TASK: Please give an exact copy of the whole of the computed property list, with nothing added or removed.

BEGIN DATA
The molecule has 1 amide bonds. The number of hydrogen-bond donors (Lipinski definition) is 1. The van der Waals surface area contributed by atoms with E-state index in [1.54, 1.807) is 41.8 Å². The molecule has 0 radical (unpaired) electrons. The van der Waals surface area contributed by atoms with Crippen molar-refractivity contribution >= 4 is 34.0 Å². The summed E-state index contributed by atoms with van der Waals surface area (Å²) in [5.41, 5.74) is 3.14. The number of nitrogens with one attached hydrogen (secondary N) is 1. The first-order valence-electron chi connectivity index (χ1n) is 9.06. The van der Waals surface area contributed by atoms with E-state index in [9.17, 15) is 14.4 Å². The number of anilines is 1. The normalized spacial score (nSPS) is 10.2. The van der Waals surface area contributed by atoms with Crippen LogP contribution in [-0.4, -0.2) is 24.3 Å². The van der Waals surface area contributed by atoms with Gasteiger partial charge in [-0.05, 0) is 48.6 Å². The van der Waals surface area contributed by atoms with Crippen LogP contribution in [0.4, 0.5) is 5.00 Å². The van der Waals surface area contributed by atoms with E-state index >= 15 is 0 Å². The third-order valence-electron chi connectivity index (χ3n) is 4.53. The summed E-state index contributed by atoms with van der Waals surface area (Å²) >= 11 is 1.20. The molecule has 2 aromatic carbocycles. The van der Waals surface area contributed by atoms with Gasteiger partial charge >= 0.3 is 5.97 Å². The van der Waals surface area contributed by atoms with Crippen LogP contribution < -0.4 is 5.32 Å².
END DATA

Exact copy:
The molecule has 1 amide bonds. The number of hydrogen-bond donors (Lipinski definition) is 1. The van der Waals surface area contributed by atoms with E-state index in [1.54, 1.807) is 41.8 Å². The molecule has 0 radical (unpaired) electrons. The van der Waals surface area contributed by atoms with Crippen molar-refractivity contribution >= 4 is 34.0 Å². The summed E-state index contributed by atoms with van der Waals surface area (Å²) in [5.41, 5.74) is 3.14. The number of nitrogens with one attached hydrogen (secondary N) is 1. The first-order valence-electron chi connectivity index (χ1n) is 9.06. The van der Waals surface area contributed by atoms with E-state index in [9.17, 15) is 14.4 Å². The number of anilines is 1. The normalized spacial score (nSPS) is 10.2. The van der Waals surface area contributed by atoms with Crippen LogP contribution in [-0.4, -0.2) is 24.3 Å². The van der Waals surface area contributed by atoms with Gasteiger partial charge in [-0.05, 0) is 48.6 Å². The van der Waals surface area contributed by atoms with Crippen LogP contribution in [0.4, 0.5) is 5.00 Å². The van der Waals surface area contributed by atoms with E-state index >= 15 is 0 Å². The third-order valence-electron chi connectivity index (χ3n) is 4.53. The summed E-state index contributed by atoms with van der Waals surface area (Å²) >= 11 is 1.20. The molecule has 2 aromatic carbocycles. The van der Waals surface area contributed by atoms with Gasteiger partial charge >= 0.3 is 5.97 Å². The van der Waals surface area contributed by atoms with Crippen LogP contribution < -0.4 is 5.32 Å².